Of the top 50 schools in the nation, the vast majority offer pre-collegiate studies, which allow students to take college classes on campus over the summer. These programs can be ridiculously expensive, priced at thousands of dollars. Brown University, for example, charges $2,776 for a weeklong session and $6,976 for a four-week session. Often, highly-ranked universities similar to Brown take advantage of their brand name to charge exorbitant amounts of money for an educational experience that may not be as beneficial as they make it out to be, proclaiming that they provide a priceless “once-in a-lifetime” opportunity to be immersed in the college experience. 

Students who want to attend these programs are expected to pay the full amount without any federal financial aid. This is because pre-college programs aren’t qualified to receive federal financial aid. On Notre Dame’s website, it states that application fee waivers are “granted rarely and only in extreme circumstances” and that the college has “limited need-based partial to full-tuition scholarships available to students who apply for the Summer Scholars program.”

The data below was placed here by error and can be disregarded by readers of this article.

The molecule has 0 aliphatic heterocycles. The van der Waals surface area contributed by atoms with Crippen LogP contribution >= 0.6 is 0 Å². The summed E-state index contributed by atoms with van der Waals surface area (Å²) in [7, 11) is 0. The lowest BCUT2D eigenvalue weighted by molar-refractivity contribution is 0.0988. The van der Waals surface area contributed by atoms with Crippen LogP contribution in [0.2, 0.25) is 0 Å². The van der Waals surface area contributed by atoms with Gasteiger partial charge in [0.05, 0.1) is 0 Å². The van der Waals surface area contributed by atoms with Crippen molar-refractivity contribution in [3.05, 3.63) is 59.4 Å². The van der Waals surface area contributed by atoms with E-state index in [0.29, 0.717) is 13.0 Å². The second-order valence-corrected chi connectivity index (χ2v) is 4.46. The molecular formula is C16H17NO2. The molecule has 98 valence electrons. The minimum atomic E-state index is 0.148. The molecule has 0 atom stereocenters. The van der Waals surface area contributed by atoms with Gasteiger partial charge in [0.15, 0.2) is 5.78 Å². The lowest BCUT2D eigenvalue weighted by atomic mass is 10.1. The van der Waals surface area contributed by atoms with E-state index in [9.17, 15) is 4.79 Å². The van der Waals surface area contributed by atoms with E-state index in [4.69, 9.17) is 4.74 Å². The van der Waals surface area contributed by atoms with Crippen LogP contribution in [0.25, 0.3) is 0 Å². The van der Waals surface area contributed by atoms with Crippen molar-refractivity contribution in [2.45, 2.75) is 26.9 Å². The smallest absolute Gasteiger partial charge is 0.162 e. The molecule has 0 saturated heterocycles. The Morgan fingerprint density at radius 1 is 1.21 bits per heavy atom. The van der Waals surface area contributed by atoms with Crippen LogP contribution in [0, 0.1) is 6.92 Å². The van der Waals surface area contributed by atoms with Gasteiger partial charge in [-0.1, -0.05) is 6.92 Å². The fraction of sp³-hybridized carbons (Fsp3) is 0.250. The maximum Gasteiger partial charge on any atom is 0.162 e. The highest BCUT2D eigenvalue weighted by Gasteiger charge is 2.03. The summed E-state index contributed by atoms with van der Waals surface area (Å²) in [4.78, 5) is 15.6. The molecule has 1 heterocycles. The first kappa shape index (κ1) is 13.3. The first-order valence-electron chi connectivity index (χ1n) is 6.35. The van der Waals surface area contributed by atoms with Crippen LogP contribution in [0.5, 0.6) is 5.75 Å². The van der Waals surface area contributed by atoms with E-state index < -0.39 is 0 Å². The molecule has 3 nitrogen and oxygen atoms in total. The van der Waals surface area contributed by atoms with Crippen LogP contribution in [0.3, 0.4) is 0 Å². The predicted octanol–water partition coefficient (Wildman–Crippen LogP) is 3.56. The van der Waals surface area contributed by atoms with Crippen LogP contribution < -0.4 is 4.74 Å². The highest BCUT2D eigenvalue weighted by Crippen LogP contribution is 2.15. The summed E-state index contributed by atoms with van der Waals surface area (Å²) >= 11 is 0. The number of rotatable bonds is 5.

Not only are these programs expensive, they can also be pointless. According to Bev Taylor, the founder of a college consulting firm in New York, Ivy Coach,  these programs are insignificant to admissions officers on college applications because they do not reflect a student’s academic ability as well as other activities, such as exploring your interests, helping your community, finding a job or taking free courses at a local community college, which offer a similar educational experience without the cost. 

Universities clarify that attending their programs will not give you guaranteed acceptance or even preference during the admissions process. Taylor also stated that attending these programs may even harm your application because admissions officers don’t like to see that a student has spent a summer at a program that cost thousands of dollars instead of doing something more imaginative or meaningful.